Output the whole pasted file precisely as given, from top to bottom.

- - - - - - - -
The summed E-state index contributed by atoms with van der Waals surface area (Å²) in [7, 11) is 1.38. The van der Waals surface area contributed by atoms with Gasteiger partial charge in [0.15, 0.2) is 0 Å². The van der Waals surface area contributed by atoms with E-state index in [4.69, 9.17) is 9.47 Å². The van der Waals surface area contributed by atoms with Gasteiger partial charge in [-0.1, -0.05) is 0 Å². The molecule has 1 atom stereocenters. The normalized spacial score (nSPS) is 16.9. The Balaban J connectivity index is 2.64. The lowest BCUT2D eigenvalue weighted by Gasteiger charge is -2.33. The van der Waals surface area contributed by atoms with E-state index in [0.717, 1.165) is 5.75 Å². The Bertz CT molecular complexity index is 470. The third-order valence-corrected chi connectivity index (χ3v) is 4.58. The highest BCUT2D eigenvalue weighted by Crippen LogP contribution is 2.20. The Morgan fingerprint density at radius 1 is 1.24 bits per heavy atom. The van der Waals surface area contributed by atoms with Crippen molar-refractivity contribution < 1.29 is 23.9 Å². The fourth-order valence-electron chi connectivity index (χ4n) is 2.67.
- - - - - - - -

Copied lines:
The summed E-state index contributed by atoms with van der Waals surface area (Å²) in [7, 11) is 1.38. The van der Waals surface area contributed by atoms with Gasteiger partial charge in [0.15, 0.2) is 0 Å². The van der Waals surface area contributed by atoms with E-state index in [4.69, 9.17) is 9.47 Å². The van der Waals surface area contributed by atoms with Gasteiger partial charge in [-0.1, -0.05) is 0 Å². The molecule has 1 atom stereocenters. The normalized spacial score (nSPS) is 16.9. The Balaban J connectivity index is 2.64. The lowest BCUT2D eigenvalue weighted by Gasteiger charge is -2.33. The van der Waals surface area contributed by atoms with E-state index in [0.717, 1.165) is 5.75 Å². The Bertz CT molecular complexity index is 470. The third-order valence-corrected chi connectivity index (χ3v) is 4.58. The highest BCUT2D eigenvalue weighted by Crippen LogP contribution is 2.20. The Morgan fingerprint density at radius 1 is 1.24 bits per heavy atom. The van der Waals surface area contributed by atoms with Crippen molar-refractivity contribution < 1.29 is 23.9 Å². The fourth-order valence-electron chi connectivity index (χ4n) is 2.67.